Sacramento-based singlehander Andrew Henry Ewing, 31, was found dead on Angel Island yesterday, ending an extensive, multi-agency search. According to US Coast Guard sources, he had departed Alameda’s Grand Marina aboard his Cal 2-29 sloop Alma shortly after 6 p.m. Sunday.
We may never know exactly what transpired between then and 4:15 the next morning — 10 hours — when he activated the sloop’s EPIRB and a personal tracking device. The unmanned hull was soon discovered partially submerged on the rocks near Yellow Bluff, northeast of the Golden Gate Bridge. Ewing’s body was spotted early Tuesday morning on the southwest portion of Angel Island by a Coast Guard helicopter crew — roughly three miles from where the hull was found.
The Marin County Sheriff’s office intends to do a forensic exam in an attempt to determine the cause of death as well as the circumstances surrounding it. Ewing was reportedly setting off across the Pacific alone, with the goal of eventually reaching the Philippines.
On June 2, MiTAC Digital Corporation of Santa Clara, makers of Magellan GPS units, celebrated the 25th anniversary of the NAV 1000, the first commercially available handheld GPS. Powered by six AA alkaline batteries, the 8.75 x 3.5 x 2.25 inch device would come up with a very accurate latitude and longitude in about four minutes. Unlike sextants, the handheld GPS wasn’t rendered useless by fog. The NAV 1000, celebrated as one of the 100 "most influential" or "world changing" gadgets by the likes of Time magazine and Popular Mechanics, is now on display at the Smithsonian’s National Air and Space Museum.
Most of us know that mainland California is suffering from a serious drought. Then there is Avalon, "26 miles across the sea," where the situation is even worse. Southern California Edison recently told the city council that this is the driest year on the island in the last 123. Making the water shortage more acute is the fact that tourism has been going up steadily for the last four years, population has doubled since the 1970s, and there’s a mini building boom in the two-square-mile community.
Catalina gets 850,000 visitors per year, including 8,000 per day in the summer. Eighty percent of the 250,000 gallons of water used per day comes from the Edison desal plant.
Three days into the IMOCA Ocean Masters’ inaugural New York-Barcelona race, the fleet is now hurtling toward Spain on the front of a stalled depression after a slow start that saw them crawl away from the coast in light air. For the four doublehanded teams competing on IMOCA 60s, the race has seen the full range of conditions, testing both crews’ tactical prowess and boat handling skills. American Ryan Breymaier and Spaniard Pepe Ribes on Hugo Boss grabbed an early lead, which fell to French team SAFRAN during the first night. The crew of Spain’s GAES Centros Auditivos sailed impressively well in their older-generation Farr design, challenging the speed of their newer VPLP-designed rivals to make it a three-way battle for the lead. Meanwhile, Spanish-Chilean Neutrogena sailed slightly south of the lead trio in seemingly different conditions, and fell behind early.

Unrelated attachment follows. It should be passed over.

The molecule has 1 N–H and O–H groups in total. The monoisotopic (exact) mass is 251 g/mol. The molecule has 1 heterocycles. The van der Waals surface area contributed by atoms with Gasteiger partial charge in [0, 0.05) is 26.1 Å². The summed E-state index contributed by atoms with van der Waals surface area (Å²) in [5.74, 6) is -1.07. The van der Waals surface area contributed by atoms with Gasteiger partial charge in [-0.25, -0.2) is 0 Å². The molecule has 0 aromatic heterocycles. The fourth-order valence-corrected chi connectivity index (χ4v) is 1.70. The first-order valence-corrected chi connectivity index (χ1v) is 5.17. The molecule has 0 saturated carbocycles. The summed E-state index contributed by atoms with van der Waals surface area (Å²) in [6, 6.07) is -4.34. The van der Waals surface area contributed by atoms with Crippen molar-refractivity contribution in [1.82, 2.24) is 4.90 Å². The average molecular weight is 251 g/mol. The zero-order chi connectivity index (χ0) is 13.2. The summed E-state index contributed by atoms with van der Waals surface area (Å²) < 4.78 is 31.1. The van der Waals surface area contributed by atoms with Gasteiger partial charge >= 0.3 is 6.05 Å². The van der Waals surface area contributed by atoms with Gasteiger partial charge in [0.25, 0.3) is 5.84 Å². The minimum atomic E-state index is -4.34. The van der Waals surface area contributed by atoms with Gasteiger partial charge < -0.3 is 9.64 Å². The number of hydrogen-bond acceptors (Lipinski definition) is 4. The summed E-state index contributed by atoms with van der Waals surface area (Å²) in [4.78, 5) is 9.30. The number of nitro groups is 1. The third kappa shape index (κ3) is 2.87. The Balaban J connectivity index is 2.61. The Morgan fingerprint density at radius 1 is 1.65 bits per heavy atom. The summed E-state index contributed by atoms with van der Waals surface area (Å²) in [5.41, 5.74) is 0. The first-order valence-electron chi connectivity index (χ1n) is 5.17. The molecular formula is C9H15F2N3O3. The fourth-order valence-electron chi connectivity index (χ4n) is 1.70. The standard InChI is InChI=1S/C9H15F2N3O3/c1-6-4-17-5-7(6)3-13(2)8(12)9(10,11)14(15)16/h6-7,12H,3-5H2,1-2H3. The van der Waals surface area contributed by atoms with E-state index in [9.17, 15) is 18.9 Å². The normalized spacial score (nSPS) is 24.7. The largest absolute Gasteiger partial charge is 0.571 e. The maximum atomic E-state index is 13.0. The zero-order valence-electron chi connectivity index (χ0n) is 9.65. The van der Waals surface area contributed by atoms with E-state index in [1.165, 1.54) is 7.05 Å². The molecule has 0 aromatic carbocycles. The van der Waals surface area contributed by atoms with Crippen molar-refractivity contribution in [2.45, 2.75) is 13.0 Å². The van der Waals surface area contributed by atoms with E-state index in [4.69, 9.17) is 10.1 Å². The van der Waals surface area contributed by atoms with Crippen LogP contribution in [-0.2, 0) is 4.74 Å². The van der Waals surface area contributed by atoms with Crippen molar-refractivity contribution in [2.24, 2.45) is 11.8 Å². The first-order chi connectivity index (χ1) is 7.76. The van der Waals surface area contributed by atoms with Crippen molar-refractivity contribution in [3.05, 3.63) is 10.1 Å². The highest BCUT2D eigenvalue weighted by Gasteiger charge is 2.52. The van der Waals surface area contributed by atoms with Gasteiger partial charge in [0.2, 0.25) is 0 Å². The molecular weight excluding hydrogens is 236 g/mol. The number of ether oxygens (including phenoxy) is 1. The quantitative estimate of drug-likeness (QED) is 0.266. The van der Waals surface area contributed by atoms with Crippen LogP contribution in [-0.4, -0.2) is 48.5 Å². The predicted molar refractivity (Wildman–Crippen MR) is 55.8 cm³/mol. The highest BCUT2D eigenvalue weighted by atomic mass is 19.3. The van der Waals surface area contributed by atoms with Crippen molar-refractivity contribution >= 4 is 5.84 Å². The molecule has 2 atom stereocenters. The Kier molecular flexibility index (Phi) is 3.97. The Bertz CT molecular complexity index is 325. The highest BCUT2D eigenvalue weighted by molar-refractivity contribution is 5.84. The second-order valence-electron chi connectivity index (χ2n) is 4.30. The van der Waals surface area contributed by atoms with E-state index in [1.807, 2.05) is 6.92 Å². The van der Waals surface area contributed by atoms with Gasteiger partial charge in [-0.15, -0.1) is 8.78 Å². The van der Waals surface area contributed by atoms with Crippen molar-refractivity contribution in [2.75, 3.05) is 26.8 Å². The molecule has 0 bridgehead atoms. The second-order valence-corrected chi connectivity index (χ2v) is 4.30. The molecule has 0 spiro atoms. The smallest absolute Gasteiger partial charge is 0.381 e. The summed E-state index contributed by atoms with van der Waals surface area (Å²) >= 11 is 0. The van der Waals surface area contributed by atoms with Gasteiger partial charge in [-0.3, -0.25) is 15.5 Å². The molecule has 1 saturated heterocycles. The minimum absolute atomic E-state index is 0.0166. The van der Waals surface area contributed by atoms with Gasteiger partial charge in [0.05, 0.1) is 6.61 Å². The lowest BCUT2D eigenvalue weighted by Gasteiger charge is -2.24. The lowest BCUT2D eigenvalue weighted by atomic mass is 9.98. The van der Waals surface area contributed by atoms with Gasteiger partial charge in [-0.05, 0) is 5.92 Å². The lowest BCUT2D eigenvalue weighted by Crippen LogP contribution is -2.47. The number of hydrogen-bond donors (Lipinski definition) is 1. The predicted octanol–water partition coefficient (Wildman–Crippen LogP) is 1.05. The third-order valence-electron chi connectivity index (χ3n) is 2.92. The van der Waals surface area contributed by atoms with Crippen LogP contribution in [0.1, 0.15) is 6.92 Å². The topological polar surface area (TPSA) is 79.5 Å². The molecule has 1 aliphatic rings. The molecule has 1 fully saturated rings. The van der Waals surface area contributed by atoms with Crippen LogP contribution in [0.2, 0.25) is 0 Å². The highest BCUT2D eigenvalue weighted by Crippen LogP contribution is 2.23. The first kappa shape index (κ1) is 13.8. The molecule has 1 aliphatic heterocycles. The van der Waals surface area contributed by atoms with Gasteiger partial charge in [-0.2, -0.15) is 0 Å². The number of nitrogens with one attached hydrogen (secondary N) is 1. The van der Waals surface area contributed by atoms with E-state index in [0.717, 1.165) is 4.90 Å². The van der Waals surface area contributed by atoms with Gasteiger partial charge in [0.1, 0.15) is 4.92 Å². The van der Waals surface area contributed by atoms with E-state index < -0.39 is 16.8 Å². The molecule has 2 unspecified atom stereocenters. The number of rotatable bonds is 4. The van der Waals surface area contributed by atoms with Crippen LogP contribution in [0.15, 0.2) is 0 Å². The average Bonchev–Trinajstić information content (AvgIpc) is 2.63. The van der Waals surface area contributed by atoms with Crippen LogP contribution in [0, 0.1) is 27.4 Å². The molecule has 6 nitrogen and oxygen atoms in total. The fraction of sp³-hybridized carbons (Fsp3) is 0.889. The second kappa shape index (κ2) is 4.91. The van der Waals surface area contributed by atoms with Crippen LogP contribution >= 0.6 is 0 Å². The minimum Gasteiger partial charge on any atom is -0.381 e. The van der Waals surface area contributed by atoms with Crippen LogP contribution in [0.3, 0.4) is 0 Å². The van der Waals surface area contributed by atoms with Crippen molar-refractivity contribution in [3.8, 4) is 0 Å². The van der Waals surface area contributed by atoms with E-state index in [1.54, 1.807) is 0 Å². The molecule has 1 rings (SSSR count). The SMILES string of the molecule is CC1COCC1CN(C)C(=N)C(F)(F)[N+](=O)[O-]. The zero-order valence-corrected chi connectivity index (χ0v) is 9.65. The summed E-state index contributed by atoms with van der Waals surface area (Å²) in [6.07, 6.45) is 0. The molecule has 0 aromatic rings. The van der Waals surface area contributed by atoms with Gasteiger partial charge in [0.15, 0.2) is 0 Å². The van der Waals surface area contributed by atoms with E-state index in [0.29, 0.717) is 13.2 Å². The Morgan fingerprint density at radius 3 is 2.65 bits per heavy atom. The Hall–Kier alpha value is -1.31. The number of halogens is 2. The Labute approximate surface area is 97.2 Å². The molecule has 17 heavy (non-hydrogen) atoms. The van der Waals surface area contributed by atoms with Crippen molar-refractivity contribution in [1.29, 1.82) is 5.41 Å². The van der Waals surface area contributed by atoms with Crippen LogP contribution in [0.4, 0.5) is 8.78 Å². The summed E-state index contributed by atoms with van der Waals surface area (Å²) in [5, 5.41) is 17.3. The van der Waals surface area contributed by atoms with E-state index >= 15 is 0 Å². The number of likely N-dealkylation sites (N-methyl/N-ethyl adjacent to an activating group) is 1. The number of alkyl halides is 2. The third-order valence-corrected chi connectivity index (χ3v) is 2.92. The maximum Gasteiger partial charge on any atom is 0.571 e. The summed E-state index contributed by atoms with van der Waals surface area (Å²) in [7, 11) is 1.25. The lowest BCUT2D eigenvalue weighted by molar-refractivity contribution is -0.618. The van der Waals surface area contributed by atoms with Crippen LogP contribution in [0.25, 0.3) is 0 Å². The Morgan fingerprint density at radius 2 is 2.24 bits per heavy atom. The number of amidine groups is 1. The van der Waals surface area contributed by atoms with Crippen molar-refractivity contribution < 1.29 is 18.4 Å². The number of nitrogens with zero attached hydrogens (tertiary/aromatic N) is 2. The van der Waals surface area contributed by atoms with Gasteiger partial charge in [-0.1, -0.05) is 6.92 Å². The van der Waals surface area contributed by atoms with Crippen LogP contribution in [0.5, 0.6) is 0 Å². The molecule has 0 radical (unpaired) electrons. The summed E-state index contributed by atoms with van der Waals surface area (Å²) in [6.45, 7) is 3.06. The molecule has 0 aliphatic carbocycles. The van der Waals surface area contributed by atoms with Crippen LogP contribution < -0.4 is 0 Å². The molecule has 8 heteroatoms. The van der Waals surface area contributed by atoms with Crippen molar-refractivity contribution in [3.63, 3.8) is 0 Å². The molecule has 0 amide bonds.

Once the fleet entered the northerly winds on the back side of the depression and boat speeds climbed into the upper teens, they were faced with their first major tactical decision: when to tack. Sailing southeast, the four boats gradually hardened up on the breeze as it veered from northerly to easterly. By the time it switched to southeast, teams hedged their bets and tacked over to starboard thus heading northeast, and allowing them to gradually crack off their sheets in the southerly breeze.
French team SAFRAN continues to extend to a lead over Hugo Boss, co-skippered by American Ryan Breymaier, and these two should continue to pull away from their pursuers. Neutrogena and GAES battle for 3rd, some 70-odd miles behind the leaders, but Neutrogena should overhaul GAES and claim ownership of the position. The big question remains: Can Hugo Boss catch and pass SAFRAN for the lead? After being sling shotted off the front of this low, teams will skirt the top of a high that is being compressed by another low that is now forming before riding the westerlies at the bottom of that system. With likely the biggest tactical decisions already made in the race, the rest of the course should be a mostly downwind drag race between two VPLPs, reminiscent of the last Vendée Globe — only this time there’s an American onboard. Track the fleet here.